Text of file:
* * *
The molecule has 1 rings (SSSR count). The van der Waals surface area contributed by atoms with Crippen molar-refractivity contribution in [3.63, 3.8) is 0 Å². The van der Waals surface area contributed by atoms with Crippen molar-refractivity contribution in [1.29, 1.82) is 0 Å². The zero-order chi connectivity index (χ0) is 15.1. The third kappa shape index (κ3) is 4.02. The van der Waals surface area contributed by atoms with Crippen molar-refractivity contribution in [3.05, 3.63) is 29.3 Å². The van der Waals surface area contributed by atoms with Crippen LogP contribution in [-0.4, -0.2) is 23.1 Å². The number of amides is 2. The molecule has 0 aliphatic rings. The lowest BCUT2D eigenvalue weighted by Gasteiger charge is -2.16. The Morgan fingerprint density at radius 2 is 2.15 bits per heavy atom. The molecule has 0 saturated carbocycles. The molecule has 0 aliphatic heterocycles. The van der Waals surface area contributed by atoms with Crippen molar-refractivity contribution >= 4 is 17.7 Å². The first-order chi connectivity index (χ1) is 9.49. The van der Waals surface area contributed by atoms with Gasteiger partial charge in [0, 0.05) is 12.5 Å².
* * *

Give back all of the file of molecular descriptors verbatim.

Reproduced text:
The molecule has 1 rings (SSSR count). The van der Waals surface area contributed by atoms with Crippen molar-refractivity contribution in [3.63, 3.8) is 0 Å². The van der Waals surface area contributed by atoms with Crippen molar-refractivity contribution in [1.29, 1.82) is 0 Å². The zero-order chi connectivity index (χ0) is 15.1. The third kappa shape index (κ3) is 4.02. The van der Waals surface area contributed by atoms with Crippen molar-refractivity contribution in [3.05, 3.63) is 29.3 Å². The van der Waals surface area contributed by atoms with Crippen LogP contribution in [-0.4, -0.2) is 23.1 Å². The number of amides is 2. The molecule has 0 aliphatic rings. The lowest BCUT2D eigenvalue weighted by Gasteiger charge is -2.16. The Morgan fingerprint density at radius 2 is 2.15 bits per heavy atom. The molecule has 0 saturated carbocycles. The molecule has 0 aliphatic heterocycles. The van der Waals surface area contributed by atoms with Crippen molar-refractivity contribution >= 4 is 17.7 Å². The first-order chi connectivity index (χ1) is 9.49. The van der Waals surface area contributed by atoms with Gasteiger partial charge in [0, 0.05) is 12.5 Å².